In essence, this is a citizenship responsibility fee. In lieu of working for the government, the person helps fund the cost of that work based on the self-declared value of time. A citizen self-declares a reservation compensation, at which the government can employ them. Note, this does not preclude the government from hiring employees via offerings through the traditional job market. What it does is set the compensation at which the government can hire that citizen even if they are currently employed elsewhere, or if they are currently not employed. As was the case with the Wealth Tax, having a free-market economy requires that all workers (from day laborers, to teachers, to consultants and CEOs) provide a price for their labor. Note, that the advantage of such self-declaration is that the government does not force a wage rate on a citizen, and that it encourages the citizen to value their time accurately. If after being requested to work for the government, the citizen decides they do not want to work for the government, they are free to raise their reservation compensation to a rate so high the government chooses not to hire the citizen. In this case, the citizen would be responsible to pay an increased time value tax. Likewise, someone who is unemployed and looking for work, can lower their reservation compensation, thereby reducing the tax they owe, while becoming more likely to be hired by the government.
The tax is only applied to compensation above a subsistence income level, based on family size and composition (children, adults, retired, disabled). Persons under the age of 18, retired or disabled can claim exemption from government work if requested. Only citizens would be required to pay the time value tax. The employer of a non-citizen employee pays the time value tax rate on the full compensation of the employee. This encourages hiring citizens where feasible. Non-citizen visitors could pay a per diem tax. This can vary based on proof of various considerations, such as health insurance coverage, and could be paid by the hosting party (such as family, friends, travel service). Another consideration would be that people hired by the government, because they are currently working for the government , are exempted from the time value tax. A further possibility would be a lifetime exemption for individuals who have risked their lives serving in the military.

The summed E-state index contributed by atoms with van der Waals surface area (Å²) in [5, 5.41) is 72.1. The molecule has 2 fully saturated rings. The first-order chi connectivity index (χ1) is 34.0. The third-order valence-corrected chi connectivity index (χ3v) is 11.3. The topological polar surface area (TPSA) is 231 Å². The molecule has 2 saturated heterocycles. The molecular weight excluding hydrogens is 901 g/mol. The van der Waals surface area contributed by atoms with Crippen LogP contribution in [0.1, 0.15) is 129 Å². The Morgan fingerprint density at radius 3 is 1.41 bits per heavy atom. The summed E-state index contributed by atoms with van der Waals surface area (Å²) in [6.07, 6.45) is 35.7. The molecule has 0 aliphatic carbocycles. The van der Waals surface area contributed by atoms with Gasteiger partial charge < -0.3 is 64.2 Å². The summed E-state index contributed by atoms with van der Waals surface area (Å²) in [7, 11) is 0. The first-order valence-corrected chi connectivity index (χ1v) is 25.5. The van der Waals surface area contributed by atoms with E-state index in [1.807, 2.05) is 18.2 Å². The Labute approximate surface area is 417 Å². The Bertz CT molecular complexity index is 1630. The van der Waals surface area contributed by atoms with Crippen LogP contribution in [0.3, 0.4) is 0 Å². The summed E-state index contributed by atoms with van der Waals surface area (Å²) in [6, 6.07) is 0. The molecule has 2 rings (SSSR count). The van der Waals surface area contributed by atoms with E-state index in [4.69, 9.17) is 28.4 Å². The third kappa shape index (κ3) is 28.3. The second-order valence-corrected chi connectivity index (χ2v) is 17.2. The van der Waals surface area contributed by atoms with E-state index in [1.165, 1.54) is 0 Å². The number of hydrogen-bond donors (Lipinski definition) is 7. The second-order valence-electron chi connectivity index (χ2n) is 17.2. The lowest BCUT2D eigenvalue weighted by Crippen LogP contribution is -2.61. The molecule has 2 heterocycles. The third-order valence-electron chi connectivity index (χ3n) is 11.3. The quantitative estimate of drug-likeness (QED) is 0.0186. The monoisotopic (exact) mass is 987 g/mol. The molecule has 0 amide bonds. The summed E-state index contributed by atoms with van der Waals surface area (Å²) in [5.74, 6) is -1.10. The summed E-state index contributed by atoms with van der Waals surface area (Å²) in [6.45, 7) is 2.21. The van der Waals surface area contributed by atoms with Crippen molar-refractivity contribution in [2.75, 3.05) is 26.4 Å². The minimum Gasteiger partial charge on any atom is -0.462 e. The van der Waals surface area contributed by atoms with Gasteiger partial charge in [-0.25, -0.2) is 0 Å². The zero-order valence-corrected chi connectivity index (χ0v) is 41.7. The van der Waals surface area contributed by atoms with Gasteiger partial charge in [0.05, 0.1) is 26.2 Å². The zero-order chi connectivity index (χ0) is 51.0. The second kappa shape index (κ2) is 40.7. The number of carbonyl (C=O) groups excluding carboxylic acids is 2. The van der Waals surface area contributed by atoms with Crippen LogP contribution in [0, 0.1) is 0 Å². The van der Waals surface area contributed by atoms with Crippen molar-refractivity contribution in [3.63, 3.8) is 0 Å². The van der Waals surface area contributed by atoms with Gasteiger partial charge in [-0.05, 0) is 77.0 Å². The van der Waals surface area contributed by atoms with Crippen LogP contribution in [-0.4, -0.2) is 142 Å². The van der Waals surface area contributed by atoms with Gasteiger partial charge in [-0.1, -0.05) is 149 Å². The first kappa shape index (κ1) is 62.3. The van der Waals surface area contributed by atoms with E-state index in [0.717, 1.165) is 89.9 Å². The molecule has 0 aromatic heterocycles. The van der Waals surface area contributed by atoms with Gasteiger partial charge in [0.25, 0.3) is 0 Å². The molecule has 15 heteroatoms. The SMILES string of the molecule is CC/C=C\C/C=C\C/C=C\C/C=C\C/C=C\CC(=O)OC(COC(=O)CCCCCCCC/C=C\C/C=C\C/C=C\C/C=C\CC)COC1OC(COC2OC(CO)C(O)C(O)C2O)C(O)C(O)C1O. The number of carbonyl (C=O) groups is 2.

Let us consider an example of a time value tax. A tax rate of 20% is applied to the combined household reservation compensation above subsistence income. The subsistence income level for a household is $24,000 for each adult and $12,000 for each child. An extra $6,000 is included for each disabled person. An extra $12,000 is included for a single adult household with children. The individual reservation compensation is set at the individual subsistence level for each person claiming exemption from work. A person currently employed full-time by the government is exempt from the time value tax. In this case, a single non-disabled person 24 years old declaring a reservation compensation of $54,000/yr would pay a tax of $6,000/yr [=.20*(54,000-24,000)] .This holds whether they are employed, self-employed, or not otherwise employed. If it so chooses, the government could hire this person at a compensation of $54,000. In the case of family of four with two adults and two children where one spouse has reservation compensation of $120,000, the other of $60,000, the household would pay $21,600/yr [=.20*[(120,000 + 60,000)–(24,000 +24,000+12,000+12,000)].
In order to avoid too much disruption, and to adjust to new accounting needs, these taxes could be phased in. One approach would incorporate the use tax and wealth tax, while lowering the current income tax rates and eliminating the capital gains tax. Once that has been adapted to, then the system can transition the rest of the income tax into time value tax.
This new system addresses the conflicting concerns of different ideologies, and political agenda. It eliminates the disincentives of an income tax. It eliminates the inheritance tax. It addresses wealth inequality by having the wealthiest pay more of their taxes based directly on their wealth. It provides some small subsidies to those surviving at poverty levels, which helps children to have food, clothing and shelter, while also stimulating the economy. It allows those that are averse to working as part of our government to avoid it by increasing how much tax they pay to opt-out. It supports those in the military by reducing their tax burden. It provides an incentive to hire citizens over non-citizens. It permits the individual to self-declare the value of their time, and what they own, consistent with free market principles. It reconnects our citizens to democracy as government for, of, and by the people, by being reminded that promoting the general welfare and securing our inalienable rights are directly dependent on our investing some of our life, liberty and pursuit of happiness to those aims.